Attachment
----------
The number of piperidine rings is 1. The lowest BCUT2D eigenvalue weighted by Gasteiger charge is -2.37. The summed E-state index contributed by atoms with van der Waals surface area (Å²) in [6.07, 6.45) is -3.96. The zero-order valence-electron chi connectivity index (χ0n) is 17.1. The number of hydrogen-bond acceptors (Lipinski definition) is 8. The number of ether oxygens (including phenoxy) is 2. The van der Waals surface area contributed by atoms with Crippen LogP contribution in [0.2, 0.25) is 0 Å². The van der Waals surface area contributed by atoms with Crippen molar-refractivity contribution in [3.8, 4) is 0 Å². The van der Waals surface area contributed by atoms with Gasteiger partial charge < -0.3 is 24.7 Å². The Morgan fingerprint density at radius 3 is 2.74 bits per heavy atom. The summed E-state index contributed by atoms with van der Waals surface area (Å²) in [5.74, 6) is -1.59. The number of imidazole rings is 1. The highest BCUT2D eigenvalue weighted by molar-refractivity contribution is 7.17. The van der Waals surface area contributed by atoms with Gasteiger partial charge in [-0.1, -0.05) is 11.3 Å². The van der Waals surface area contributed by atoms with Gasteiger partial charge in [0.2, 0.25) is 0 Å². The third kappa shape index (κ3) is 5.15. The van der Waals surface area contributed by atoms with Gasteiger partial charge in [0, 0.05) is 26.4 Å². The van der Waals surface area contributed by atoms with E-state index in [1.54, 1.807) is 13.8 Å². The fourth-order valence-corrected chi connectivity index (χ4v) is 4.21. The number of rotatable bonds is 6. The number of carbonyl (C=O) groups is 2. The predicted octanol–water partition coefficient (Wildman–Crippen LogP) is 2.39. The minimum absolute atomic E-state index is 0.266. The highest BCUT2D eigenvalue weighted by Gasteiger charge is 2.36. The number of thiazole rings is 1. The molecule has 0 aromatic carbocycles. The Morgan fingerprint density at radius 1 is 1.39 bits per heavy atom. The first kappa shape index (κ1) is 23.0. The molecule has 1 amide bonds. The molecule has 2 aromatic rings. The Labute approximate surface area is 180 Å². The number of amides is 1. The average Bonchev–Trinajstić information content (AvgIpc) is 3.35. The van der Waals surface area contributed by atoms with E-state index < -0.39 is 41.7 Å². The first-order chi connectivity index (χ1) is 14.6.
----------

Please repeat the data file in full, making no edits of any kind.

The number of piperidine rings is 1. The lowest BCUT2D eigenvalue weighted by Gasteiger charge is -2.37. The summed E-state index contributed by atoms with van der Waals surface area (Å²) in [6.07, 6.45) is -3.96. The zero-order valence-electron chi connectivity index (χ0n) is 17.1. The number of hydrogen-bond acceptors (Lipinski definition) is 8. The number of ether oxygens (including phenoxy) is 2. The van der Waals surface area contributed by atoms with Crippen LogP contribution in [0.2, 0.25) is 0 Å². The van der Waals surface area contributed by atoms with Crippen molar-refractivity contribution in [3.8, 4) is 0 Å². The van der Waals surface area contributed by atoms with Gasteiger partial charge < -0.3 is 24.7 Å². The Morgan fingerprint density at radius 3 is 2.74 bits per heavy atom. The summed E-state index contributed by atoms with van der Waals surface area (Å²) in [5.74, 6) is -1.59. The number of imidazole rings is 1. The highest BCUT2D eigenvalue weighted by molar-refractivity contribution is 7.17. The van der Waals surface area contributed by atoms with Gasteiger partial charge in [-0.1, -0.05) is 11.3 Å². The van der Waals surface area contributed by atoms with Gasteiger partial charge in [0.2, 0.25) is 0 Å². The third kappa shape index (κ3) is 5.15. The van der Waals surface area contributed by atoms with Gasteiger partial charge in [0, 0.05) is 26.4 Å². The van der Waals surface area contributed by atoms with E-state index in [1.54, 1.807) is 13.8 Å². The fourth-order valence-corrected chi connectivity index (χ4v) is 4.21. The number of rotatable bonds is 6. The number of carbonyl (C=O) groups is 2. The predicted octanol–water partition coefficient (Wildman–Crippen LogP) is 2.39. The minimum absolute atomic E-state index is 0.266. The highest BCUT2D eigenvalue weighted by Gasteiger charge is 2.36. The number of thiazole rings is 1. The molecule has 0 aromatic carbocycles. The Morgan fingerprint density at radius 1 is 1.39 bits per heavy atom. The first kappa shape index (κ1) is 23.0. The molecule has 1 amide bonds. The molecule has 2 aromatic rings. The Labute approximate surface area is 180 Å². The number of amides is 1. The average Bonchev–Trinajstić information content (AvgIpc) is 3.35. The van der Waals surface area contributed by atoms with E-state index < -0.39 is 41.7 Å². The first-order chi connectivity index (χ1) is 14.6.